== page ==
Case Management: Treatment
Due to his extreme pain and restricted motion of the spine, he was unable to lie prone or fully supine initially. To perform the adjustments of his mid thoracic spine, patient was asked to wrap his hands over the doctor’s shoulders while the doctor reached around his mid thoracic spine and grasped hands together to make a contact over the segment requiring adjustment. Patient was instructed to breath and doctor provided a thrust into the spinal segments, which mimicked the motion made when providing a “hug”. Patient was extremely guarded and noted pain was severe as doctor provided five even thrusts along the subluxated spinal segments with restricted motion. Following adjustments, light PTLMS care was provided for 90 seconds along the paraspinal muscles from mid-cervical to S2. Patient could tolerate no cervical rotatory movements and was then helped into a semi recumbent position and placed on the Negative Z at the C0-C1 junction. Slight chin flexion was initiated and doctor placed hands on the forehead and applied a moderate A-P and S-I force, eliciting the drop action of the Negative Z. Patient responded favorably noting no increase in discomfort.
Patient was aided by his friends and lifted off the table and placed back into his wheelchair and told to return the following day for another adjustment.
Patient presented sitting up straighter in his wheelchair and reported some reduction in the pain along his back and neck. He was lifted and placed on adjusting table like the previous day by his friends. Doctor palpated the spine noting approximately a 20 percent reduction in pain and spasticity along the paraspinal muscles. Adjustments were provided in the same regions with same technique. Patient tolerated all adjustments with more ease than the previous day, though considerable pain was still evident in his facial response as adjustments were provided. After receiving his adjustments, he was set up on edge of the portable adjusting table. Initially his ability to sit straight appeared more balanced and stronger. Doctor asked if he would like to make an attempt to walk and he indicated he would. A walking aid was provided for the patient and he was helped to his feet. After achieving his balance, he was encouraged to take a step and was successful. He took a second and then a third step, walking on his own for the first time in six months.
Unfortunately, after the second adjustment, the patient was unable to be seen again because our chiropractic team had to leave Kenya that day and there were no chiropractors for him to continue. It was reported he continued to gain strength and walk with less aid from the walker over the ensuing three weeks. Sadly, the patient continued to have the catheter insertion and developed a urinary tract infection due to poor medical follow-up in the local community. As a result of the urinary tract infection, he passed suddenly approximately three weeks after his final adjustment with our chiropractic team.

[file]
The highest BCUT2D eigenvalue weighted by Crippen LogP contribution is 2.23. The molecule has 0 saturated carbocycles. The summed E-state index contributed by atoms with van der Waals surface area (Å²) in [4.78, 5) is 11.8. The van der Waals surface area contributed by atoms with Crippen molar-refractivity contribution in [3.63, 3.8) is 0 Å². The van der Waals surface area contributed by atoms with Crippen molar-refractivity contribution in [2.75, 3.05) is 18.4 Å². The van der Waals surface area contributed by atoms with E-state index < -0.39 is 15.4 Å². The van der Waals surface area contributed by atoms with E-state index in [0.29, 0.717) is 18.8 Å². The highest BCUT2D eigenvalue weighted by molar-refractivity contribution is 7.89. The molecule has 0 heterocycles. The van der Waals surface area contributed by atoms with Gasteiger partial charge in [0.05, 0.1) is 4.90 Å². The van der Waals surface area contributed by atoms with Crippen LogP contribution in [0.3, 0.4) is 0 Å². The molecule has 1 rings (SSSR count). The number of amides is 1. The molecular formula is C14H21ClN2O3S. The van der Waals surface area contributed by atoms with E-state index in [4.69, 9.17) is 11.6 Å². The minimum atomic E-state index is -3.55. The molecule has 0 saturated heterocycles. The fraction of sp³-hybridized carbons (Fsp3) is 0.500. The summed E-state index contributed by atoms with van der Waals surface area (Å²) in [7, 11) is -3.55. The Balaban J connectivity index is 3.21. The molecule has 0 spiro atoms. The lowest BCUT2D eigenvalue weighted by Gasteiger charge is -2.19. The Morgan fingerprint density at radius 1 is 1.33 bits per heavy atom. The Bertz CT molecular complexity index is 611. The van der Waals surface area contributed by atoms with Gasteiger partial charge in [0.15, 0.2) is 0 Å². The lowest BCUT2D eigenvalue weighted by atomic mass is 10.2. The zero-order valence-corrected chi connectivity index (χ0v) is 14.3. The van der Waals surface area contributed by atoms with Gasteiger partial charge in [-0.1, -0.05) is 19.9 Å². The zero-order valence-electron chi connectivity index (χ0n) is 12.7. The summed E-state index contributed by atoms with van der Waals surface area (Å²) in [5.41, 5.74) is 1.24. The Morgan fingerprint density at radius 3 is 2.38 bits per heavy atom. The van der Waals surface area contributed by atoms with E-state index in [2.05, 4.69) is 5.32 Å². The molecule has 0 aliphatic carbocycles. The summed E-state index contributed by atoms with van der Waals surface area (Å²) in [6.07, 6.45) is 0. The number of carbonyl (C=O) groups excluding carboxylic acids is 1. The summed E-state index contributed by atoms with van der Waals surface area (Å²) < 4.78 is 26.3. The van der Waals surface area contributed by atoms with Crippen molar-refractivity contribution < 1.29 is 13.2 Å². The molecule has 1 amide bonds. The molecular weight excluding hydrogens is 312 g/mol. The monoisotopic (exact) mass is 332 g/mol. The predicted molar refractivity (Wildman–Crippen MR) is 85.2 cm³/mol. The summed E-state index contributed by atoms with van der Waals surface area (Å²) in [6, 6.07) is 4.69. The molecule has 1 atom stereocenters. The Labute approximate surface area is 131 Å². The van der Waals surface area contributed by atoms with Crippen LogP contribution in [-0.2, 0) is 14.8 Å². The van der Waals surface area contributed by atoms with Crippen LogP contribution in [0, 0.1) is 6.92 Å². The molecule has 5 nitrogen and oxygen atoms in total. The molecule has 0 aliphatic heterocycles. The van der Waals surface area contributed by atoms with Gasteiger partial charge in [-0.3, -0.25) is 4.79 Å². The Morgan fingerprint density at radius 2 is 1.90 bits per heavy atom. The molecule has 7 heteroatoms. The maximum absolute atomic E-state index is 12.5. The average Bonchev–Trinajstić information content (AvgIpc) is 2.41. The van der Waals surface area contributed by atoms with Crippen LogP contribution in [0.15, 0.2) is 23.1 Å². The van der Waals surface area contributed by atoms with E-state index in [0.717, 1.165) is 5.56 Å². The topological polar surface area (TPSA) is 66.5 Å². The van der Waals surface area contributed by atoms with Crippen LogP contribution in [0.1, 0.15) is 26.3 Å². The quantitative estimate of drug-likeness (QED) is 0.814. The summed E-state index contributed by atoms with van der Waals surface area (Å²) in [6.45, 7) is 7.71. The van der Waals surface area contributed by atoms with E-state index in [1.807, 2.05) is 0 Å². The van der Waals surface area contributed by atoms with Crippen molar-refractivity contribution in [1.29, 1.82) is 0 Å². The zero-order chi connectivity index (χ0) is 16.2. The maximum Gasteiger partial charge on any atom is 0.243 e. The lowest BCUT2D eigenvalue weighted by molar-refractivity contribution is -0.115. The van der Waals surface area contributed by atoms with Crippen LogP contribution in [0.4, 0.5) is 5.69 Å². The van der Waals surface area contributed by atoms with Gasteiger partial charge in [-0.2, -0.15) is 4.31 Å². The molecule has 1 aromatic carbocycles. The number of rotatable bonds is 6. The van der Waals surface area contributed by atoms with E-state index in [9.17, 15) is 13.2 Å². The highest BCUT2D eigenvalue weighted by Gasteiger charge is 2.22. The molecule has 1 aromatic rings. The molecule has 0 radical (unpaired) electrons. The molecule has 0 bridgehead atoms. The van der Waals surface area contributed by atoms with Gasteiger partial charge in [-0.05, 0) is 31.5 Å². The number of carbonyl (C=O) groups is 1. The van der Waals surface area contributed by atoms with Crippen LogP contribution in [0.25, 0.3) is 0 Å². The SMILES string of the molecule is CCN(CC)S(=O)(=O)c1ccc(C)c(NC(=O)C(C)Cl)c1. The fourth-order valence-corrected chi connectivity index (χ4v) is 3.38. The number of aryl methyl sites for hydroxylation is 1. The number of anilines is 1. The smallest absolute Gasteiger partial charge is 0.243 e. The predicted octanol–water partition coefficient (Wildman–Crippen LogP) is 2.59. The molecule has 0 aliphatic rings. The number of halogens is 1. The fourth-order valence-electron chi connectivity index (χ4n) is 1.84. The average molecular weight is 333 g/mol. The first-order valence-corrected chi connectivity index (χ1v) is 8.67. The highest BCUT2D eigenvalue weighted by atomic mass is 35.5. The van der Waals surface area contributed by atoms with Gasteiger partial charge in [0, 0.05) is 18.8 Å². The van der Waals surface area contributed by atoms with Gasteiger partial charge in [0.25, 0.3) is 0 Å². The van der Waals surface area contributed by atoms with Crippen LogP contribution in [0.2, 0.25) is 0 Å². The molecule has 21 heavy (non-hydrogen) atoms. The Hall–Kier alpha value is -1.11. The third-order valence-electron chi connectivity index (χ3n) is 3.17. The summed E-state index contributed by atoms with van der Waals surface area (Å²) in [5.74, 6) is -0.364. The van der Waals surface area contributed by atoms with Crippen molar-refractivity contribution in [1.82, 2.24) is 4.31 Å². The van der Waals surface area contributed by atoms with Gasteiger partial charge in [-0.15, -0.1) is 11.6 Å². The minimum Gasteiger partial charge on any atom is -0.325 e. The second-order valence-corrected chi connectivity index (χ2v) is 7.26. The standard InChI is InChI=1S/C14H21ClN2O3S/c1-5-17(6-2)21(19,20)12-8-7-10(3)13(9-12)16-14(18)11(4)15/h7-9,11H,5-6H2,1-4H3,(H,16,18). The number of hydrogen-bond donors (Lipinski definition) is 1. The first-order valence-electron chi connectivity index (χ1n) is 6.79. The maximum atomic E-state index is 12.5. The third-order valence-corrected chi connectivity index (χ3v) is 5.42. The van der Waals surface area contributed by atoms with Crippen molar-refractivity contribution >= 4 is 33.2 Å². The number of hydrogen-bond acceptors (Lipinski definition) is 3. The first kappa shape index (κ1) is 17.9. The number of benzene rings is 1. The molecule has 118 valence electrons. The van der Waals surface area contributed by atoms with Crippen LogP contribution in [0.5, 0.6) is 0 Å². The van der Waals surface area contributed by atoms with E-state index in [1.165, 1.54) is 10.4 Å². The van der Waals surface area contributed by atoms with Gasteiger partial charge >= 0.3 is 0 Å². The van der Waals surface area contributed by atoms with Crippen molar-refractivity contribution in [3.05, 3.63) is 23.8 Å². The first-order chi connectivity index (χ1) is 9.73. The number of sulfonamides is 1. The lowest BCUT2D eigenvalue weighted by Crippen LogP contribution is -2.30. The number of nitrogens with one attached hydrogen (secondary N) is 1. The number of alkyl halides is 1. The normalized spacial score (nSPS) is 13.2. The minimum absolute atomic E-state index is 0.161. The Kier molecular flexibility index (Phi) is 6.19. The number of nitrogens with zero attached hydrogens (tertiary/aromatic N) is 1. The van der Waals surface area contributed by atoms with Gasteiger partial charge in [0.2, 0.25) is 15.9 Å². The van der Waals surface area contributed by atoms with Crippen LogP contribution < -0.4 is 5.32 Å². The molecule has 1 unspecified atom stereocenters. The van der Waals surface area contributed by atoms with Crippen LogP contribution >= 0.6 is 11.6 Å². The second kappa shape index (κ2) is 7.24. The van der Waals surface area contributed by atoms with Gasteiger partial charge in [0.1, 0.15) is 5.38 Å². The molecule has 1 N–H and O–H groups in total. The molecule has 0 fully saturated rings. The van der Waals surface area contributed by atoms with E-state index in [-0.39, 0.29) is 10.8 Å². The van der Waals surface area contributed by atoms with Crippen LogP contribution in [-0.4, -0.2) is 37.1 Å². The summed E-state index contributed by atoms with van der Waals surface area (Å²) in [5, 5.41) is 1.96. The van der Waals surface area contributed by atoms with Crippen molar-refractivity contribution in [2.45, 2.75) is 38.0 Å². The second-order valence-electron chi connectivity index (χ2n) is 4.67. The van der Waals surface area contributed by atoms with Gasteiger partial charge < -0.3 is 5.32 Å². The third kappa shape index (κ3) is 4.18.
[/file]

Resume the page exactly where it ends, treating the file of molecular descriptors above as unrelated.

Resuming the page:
While enormous progress was made in restoring function to this patient so he was able to walk under his own power, the inability to provide ongoing care and follow-up was unfortunate. In under resourced regions of the world, chiropractic care is one of the most important vital healthcare systems that can significantly impact patient outcomes. Working in remote regions for the past five years, where medicine, physical therapy, chiropractic, and other health care practices are significantly hampered has demonstrated to our organization a significant need exists, which many doctors of chiropractic are unaware.
The majority of the world’s population still provides for their family in physically demanding jobs such as farming, construction, and transportation. Walking, lifting, carrying heavy loads on the head, and other taxing activities are common. In addition, the physical toll placed on the body by lack of proper nutrition, ample clean drinking water, waste, and other environmental strains has the capacity to bombard the central nervous system with inputs that can injure tissue and may even lead to permanent damage.
While many healthcare providers are required to adequately serve billions of people around the world, the chiropractor is in a unique position to become the provider of choice for most of the world’s population because of the unique skill sets chiropractors possess. Able to offer care to people with limited aids and no medicine, chiropractors can have tremendous impact because of the number of people they can care for on a daily basis and the significant impact their care has to change human potential. With an emphasis placed on training more doctors and healers to provide the unique care chiropractors can offer, it is possible major reductions in infant mortality, improvements in longevity, and human productivity could result.
Changing the health outcomes of the world is one of the most vital ways we have to end poverty and human suffering. The chiropractor is an important piece of this equation and that is why we call him/her “An Agent of Social Change.”